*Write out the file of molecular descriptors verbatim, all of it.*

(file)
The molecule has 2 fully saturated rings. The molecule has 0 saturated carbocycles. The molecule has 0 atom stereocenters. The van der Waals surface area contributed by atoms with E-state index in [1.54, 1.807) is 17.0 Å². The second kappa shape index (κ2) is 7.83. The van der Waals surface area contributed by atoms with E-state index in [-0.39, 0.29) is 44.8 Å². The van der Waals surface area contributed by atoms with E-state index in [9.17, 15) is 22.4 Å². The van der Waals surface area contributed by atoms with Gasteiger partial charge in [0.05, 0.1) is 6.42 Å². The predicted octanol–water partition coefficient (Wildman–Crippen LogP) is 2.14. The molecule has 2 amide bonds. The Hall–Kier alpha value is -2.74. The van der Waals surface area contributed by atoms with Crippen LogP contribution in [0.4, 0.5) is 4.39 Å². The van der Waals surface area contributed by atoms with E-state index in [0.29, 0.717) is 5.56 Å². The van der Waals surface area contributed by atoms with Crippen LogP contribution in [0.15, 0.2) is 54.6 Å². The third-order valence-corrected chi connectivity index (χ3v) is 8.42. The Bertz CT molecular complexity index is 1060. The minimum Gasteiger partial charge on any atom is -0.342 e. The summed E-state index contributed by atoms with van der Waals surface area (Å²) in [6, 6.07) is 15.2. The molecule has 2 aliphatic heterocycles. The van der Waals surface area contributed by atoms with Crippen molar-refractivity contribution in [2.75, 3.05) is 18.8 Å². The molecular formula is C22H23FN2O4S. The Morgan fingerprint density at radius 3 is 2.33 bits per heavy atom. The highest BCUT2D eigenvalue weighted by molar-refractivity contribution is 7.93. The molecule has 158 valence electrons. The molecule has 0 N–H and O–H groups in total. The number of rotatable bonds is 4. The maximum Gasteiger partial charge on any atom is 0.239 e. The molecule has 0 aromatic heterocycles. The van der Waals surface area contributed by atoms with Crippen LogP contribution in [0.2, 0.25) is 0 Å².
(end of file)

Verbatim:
The molecule has 2 fully saturated rings. The molecule has 0 saturated carbocycles. The molecule has 0 atom stereocenters. The van der Waals surface area contributed by atoms with E-state index in [1.54, 1.807) is 17.0 Å². The second kappa shape index (κ2) is 7.83. The van der Waals surface area contributed by atoms with E-state index in [-0.39, 0.29) is 44.8 Å². The van der Waals surface area contributed by atoms with E-state index in [9.17, 15) is 22.4 Å². The van der Waals surface area contributed by atoms with Gasteiger partial charge in [0.05, 0.1) is 6.42 Å². The predicted octanol–water partition coefficient (Wildman–Crippen LogP) is 2.14. The molecule has 2 amide bonds. The Hall–Kier alpha value is -2.74. The van der Waals surface area contributed by atoms with Crippen LogP contribution in [0.4, 0.5) is 4.39 Å². The van der Waals surface area contributed by atoms with E-state index in [0.29, 0.717) is 5.56 Å². The van der Waals surface area contributed by atoms with Crippen LogP contribution in [0.15, 0.2) is 54.6 Å². The third-order valence-corrected chi connectivity index (χ3v) is 8.42. The Bertz CT molecular complexity index is 1060. The minimum Gasteiger partial charge on any atom is -0.342 e. The summed E-state index contributed by atoms with van der Waals surface area (Å²) in [6, 6.07) is 15.2. The molecule has 2 aliphatic heterocycles. The van der Waals surface area contributed by atoms with Crippen molar-refractivity contribution in [2.75, 3.05) is 18.8 Å². The molecular formula is C22H23FN2O4S. The Morgan fingerprint density at radius 3 is 2.33 bits per heavy atom. The highest BCUT2D eigenvalue weighted by molar-refractivity contribution is 7.93. The molecule has 158 valence electrons. The molecule has 0 N–H and O–H groups in total. The number of rotatable bonds is 4. The maximum Gasteiger partial charge on any atom is 0.239 e. The molecule has 0 aromatic heterocycles. The van der Waals surface area contributed by atoms with Crippen LogP contribution in [0.2, 0.25) is 0 Å².